Epidermal nevus

Common Name(s)

Epidermal nevus

Epidermal nevi are congenital lesions that affect about 1 in 1,000 people. They appear at or shortly after birth as localized epidermal thickening with hyperpigmentation that frequently follow the lines of Blaschko, suggesting that they result from postzygotic somatic mutation in the skin ({11:Paller et al., 1994}). A rare subgroup of epidermal nevi is clinically indistinguishable from other epidermal nevi, but displays histopathologic features typical of epidermolytic hyperkeratosis (see EHK, {113800}), and patients with this type of epidermal nevi sometimes have offspring with generalized EHK ({11:Paller et al., 1994}). See giant pigmented hairy nevus ({137550}) and malignant melanoma ({155600}). Nevus sebaceous is a benign congenital skin lesion that preferentially affects the scalp and face. It occurs in about 1 in 1,000 live births and is characterized by hairless, yellow-orange plaques of various size and shape. Histology shows that nevus sebaceous is a hamartoma consisting of epidermal, sebaceous, and apocrine elements. About 24% of nevi develop secondary tumors, some of which may be malignant (summary by {5:Groesser et al., 2012}).
 

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Condition Specific Organizations

Following organizations serve the condition "Epidermal nevus" for support, advocacy or research.

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Scientific Literature

Articles from the PubMed Database

Research articles describe the outcome of a single study. They are the published results of original research.
The terms "Epidermal nevus" returned 34 free, full-text research articles on human participants. First 3 results:

Verrucous epidermal nevus.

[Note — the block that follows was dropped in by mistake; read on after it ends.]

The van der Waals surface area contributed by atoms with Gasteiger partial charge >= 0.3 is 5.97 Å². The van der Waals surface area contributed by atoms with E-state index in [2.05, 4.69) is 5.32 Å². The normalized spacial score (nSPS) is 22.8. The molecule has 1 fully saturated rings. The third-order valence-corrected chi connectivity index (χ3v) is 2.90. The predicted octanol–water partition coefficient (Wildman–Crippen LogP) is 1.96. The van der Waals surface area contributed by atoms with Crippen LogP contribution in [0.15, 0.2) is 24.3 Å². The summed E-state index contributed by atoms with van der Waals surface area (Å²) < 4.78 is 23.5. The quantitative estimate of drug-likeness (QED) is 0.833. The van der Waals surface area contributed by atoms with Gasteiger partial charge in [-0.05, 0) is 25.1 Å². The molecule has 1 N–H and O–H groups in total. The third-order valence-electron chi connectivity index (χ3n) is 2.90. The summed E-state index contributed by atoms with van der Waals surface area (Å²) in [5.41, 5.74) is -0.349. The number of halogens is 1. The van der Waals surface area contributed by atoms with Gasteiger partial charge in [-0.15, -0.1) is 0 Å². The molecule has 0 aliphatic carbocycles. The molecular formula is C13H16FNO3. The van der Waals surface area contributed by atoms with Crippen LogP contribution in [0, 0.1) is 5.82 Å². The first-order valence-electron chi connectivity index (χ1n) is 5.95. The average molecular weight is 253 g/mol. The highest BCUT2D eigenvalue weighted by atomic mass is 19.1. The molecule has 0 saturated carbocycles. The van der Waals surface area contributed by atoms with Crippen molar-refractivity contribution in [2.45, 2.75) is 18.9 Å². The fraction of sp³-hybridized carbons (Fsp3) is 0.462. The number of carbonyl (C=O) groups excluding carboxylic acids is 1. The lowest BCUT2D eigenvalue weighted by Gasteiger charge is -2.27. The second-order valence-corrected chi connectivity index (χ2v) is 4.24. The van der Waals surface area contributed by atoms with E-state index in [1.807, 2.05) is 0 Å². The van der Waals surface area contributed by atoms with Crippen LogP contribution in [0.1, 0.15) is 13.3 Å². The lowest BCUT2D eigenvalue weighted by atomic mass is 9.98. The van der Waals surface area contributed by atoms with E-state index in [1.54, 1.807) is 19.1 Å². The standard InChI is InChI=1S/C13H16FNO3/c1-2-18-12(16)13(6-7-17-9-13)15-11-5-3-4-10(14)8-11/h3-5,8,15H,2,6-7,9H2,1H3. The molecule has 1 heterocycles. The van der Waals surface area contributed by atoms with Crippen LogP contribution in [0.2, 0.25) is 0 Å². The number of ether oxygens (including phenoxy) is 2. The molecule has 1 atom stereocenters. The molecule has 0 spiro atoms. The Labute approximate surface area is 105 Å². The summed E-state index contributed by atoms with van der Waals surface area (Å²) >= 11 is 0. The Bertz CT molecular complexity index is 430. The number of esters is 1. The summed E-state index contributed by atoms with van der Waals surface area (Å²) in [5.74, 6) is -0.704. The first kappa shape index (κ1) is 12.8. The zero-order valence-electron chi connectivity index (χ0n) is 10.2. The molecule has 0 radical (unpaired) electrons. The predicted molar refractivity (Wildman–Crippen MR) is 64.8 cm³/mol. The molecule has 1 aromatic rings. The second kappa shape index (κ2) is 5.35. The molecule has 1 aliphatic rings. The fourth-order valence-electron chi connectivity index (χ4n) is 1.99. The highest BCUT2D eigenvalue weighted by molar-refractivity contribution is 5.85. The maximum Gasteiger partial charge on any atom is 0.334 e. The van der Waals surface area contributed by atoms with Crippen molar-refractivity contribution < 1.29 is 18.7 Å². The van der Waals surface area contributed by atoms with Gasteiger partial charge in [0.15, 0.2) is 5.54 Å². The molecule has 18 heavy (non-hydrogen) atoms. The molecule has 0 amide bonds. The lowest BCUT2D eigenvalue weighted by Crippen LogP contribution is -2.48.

Author(s): Randie Kim, Shoshana Marmon, Jennifer Kaplan, Hideko Kamino, Miriam Keltz Pomeranz

Journal:

 

A 64-year-old man presented with a three-year history of an enlarging, pruritic, linear, verrucous plaque on his left lower extremity. Histopathologic examination was consistent with a verrucous epidermal nevus, which is a benign epidermal hamartoma, most commonly observed in the ...

Last Updated: 24 Dec 2013

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Analysis of mutations in the PIK3CA and FGFR3 genes in verrucous epidermal nevus.
 

Author(s): Ludmilla Queirós Miranda, Tainá Scalfoni Fracaroli, João Carlos Macedo Fonseca, Elisa Fontenelle, Raphael Pedro Machado Curvo, Luís Cristóvão Porto, Roberto Souto

Journal: An Bras Dermatol. ;88(6 Suppl 1):36-8.

 

Verrucous epidermal nevi are congenital hamartomas composed of keratinocytes and may occur alone or in association with developmental abnormalities. A close relationship between variations in the PIK3CA and FGFR3 genes and the appearance of nevi has been recently reported. Based on ...

Last Updated: 18 Dec 2013

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Involucrin in the differential diagnosis between linear psoriasis and inflammatory linear verrucous epidermal nevus: a report of one case.
 

Author(s): Flávia Regina Ferreira, Nilton Gioia Di Chiacchio, Márcia Lanzoni de Alvarenga, Samuel Henrique Mandelbaum

Journal: An Bras Dermatol. ;88(4):604-7.

 

Inflammatory linear verrucous epidermal nevus is a variant of verrucous epidermal nevus, characterized by recurrent inflammatory phenomena. Despite well-established clinical manifestations, the differential diagnosis between inflammatory linear verrucous epidermal nevus and linear ...

Last Updated: 26 Sep 2013

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Reviews from the PubMed Database

Review articles summarize what is currently known about a disease. They discuss research previously published by others.
The terms "Epidermal nevus" returned 1 free, full-text review articles on human participants. First 3 results:

Oral linear epidermal nevus: a review of the literature and report of two new cases.
 

Author(s): Domenico Tesi, Giuseppe Ficarra

Journal: Head Neck Pathol. 2010 Jun;4(2):139-43.

 

Linear epidermal nevus (LEN) is a sporadic hamartomatous lesion of the skin due to the proliferation of clones of embryonic ectodermal cells, which are arranged according to a typical linear configuration known as Blaschko's lines. Oral involvement of LEN is very rare and few cases ...

Last Updated: 31 May 2010

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Symptoms, Diagnosis, and Treatment

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Clinical Trial Information This information is provided by ClinicalTrials.gov

Phase I Study for Autologous Dermal Substitutes and Dermo-epidermal Skin Substitutes for Treatment of Skin Defects
 

Status: Recruiting

Condition Summary: Burn Injury; Soft Tissue Injury; Skin Necrosis; Scars; Congenital Giant Nevus; Skin Tumors

 

Last Updated: 30 Jun 2014

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